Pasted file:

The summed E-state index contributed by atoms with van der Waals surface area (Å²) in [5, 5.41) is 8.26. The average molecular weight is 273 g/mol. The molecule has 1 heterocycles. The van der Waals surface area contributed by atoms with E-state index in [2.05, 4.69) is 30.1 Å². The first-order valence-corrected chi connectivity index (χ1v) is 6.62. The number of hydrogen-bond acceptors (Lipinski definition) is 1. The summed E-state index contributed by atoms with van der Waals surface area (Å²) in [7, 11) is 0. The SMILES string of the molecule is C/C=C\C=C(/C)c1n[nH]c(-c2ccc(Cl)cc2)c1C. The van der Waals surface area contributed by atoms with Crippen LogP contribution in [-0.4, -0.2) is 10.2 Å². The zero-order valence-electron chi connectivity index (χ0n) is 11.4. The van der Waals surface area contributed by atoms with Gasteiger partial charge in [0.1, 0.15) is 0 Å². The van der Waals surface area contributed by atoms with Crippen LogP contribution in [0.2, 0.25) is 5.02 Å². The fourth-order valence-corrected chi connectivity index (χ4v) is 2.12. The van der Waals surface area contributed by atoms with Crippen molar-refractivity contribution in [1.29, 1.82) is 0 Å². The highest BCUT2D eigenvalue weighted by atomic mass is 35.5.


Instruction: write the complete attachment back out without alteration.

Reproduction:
The summed E-state index contributed by atoms with van der Waals surface area (Å²) in [5, 5.41) is 8.26. The average molecular weight is 273 g/mol. The molecule has 1 heterocycles. The van der Waals surface area contributed by atoms with E-state index in [2.05, 4.69) is 30.1 Å². The first-order valence-corrected chi connectivity index (χ1v) is 6.62. The number of hydrogen-bond acceptors (Lipinski definition) is 1. The summed E-state index contributed by atoms with van der Waals surface area (Å²) in [7, 11) is 0. The SMILES string of the molecule is C/C=C\C=C(/C)c1n[nH]c(-c2ccc(Cl)cc2)c1C. The van der Waals surface area contributed by atoms with Crippen LogP contribution in [-0.4, -0.2) is 10.2 Å². The zero-order valence-electron chi connectivity index (χ0n) is 11.4. The van der Waals surface area contributed by atoms with Gasteiger partial charge in [0.1, 0.15) is 0 Å². The van der Waals surface area contributed by atoms with Crippen LogP contribution in [0.2, 0.25) is 5.02 Å². The fourth-order valence-corrected chi connectivity index (χ4v) is 2.12. The van der Waals surface area contributed by atoms with Crippen molar-refractivity contribution in [1.29, 1.82) is 0 Å². The highest BCUT2D eigenvalue weighted by atomic mass is 35.5.